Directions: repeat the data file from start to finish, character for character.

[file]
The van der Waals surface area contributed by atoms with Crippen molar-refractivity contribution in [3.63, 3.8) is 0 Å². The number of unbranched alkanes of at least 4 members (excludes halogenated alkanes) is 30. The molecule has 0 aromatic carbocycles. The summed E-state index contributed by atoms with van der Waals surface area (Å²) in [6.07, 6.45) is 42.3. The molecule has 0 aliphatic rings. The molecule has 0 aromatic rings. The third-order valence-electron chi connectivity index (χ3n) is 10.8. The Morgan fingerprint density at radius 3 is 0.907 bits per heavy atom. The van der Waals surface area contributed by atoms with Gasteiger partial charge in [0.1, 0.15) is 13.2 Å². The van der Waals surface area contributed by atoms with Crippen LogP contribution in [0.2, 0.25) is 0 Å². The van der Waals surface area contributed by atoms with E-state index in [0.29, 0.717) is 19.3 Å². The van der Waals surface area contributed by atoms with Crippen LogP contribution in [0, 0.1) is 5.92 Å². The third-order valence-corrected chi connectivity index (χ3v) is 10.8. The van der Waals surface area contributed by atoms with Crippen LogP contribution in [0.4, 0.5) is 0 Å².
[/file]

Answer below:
The van der Waals surface area contributed by atoms with Crippen molar-refractivity contribution in [3.63, 3.8) is 0 Å². The number of unbranched alkanes of at least 4 members (excludes halogenated alkanes) is 30. The molecule has 0 aromatic carbocycles. The summed E-state index contributed by atoms with van der Waals surface area (Å²) in [6.07, 6.45) is 42.3. The molecule has 0 aliphatic rings. The molecule has 0 aromatic rings. The third-order valence-electron chi connectivity index (χ3n) is 10.8. The Morgan fingerprint density at radius 3 is 0.907 bits per heavy atom. The van der Waals surface area contributed by atoms with Gasteiger partial charge in [0.1, 0.15) is 13.2 Å². The van der Waals surface area contributed by atoms with Crippen LogP contribution in [0.2, 0.25) is 0 Å². The van der Waals surface area contributed by atoms with E-state index in [0.29, 0.717) is 19.3 Å². The van der Waals surface area contributed by atoms with Crippen LogP contribution in [0, 0.1) is 5.92 Å². The third-order valence-corrected chi connectivity index (χ3v) is 10.8. The van der Waals surface area contributed by atoms with Crippen LogP contribution in [0.4, 0.5) is 0 Å².